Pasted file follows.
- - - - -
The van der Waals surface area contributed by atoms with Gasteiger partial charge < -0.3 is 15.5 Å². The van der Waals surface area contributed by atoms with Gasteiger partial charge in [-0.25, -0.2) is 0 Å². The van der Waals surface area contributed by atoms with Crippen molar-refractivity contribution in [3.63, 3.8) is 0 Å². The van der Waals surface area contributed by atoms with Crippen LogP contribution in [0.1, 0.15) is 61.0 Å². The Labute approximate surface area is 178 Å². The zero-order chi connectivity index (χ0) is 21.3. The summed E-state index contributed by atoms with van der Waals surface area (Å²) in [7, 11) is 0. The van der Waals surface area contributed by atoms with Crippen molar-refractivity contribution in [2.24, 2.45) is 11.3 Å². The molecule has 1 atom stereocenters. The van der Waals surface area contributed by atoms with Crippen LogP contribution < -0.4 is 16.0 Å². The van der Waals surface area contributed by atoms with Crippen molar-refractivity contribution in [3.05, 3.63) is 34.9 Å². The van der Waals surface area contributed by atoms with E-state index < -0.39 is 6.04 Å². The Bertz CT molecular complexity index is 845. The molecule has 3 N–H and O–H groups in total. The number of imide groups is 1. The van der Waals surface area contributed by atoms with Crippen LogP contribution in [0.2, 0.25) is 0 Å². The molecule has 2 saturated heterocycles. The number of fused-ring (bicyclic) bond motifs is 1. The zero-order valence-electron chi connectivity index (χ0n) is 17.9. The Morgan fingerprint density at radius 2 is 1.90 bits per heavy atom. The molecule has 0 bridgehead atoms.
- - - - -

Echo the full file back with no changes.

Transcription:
The van der Waals surface area contributed by atoms with Gasteiger partial charge < -0.3 is 15.5 Å². The van der Waals surface area contributed by atoms with Gasteiger partial charge in [-0.25, -0.2) is 0 Å². The van der Waals surface area contributed by atoms with Crippen molar-refractivity contribution in [3.63, 3.8) is 0 Å². The van der Waals surface area contributed by atoms with Crippen LogP contribution in [0.1, 0.15) is 61.0 Å². The Labute approximate surface area is 178 Å². The zero-order chi connectivity index (χ0) is 21.3. The summed E-state index contributed by atoms with van der Waals surface area (Å²) in [7, 11) is 0. The van der Waals surface area contributed by atoms with Crippen molar-refractivity contribution in [2.24, 2.45) is 11.3 Å². The molecule has 1 atom stereocenters. The van der Waals surface area contributed by atoms with Crippen LogP contribution < -0.4 is 16.0 Å². The van der Waals surface area contributed by atoms with Crippen molar-refractivity contribution in [3.05, 3.63) is 34.9 Å². The van der Waals surface area contributed by atoms with E-state index < -0.39 is 6.04 Å². The Bertz CT molecular complexity index is 845. The molecule has 3 N–H and O–H groups in total. The number of imide groups is 1. The van der Waals surface area contributed by atoms with Crippen LogP contribution in [0.2, 0.25) is 0 Å². The molecule has 2 saturated heterocycles. The number of fused-ring (bicyclic) bond motifs is 1. The zero-order valence-electron chi connectivity index (χ0n) is 17.9. The Morgan fingerprint density at radius 2 is 1.90 bits per heavy atom. The molecule has 0 bridgehead atoms.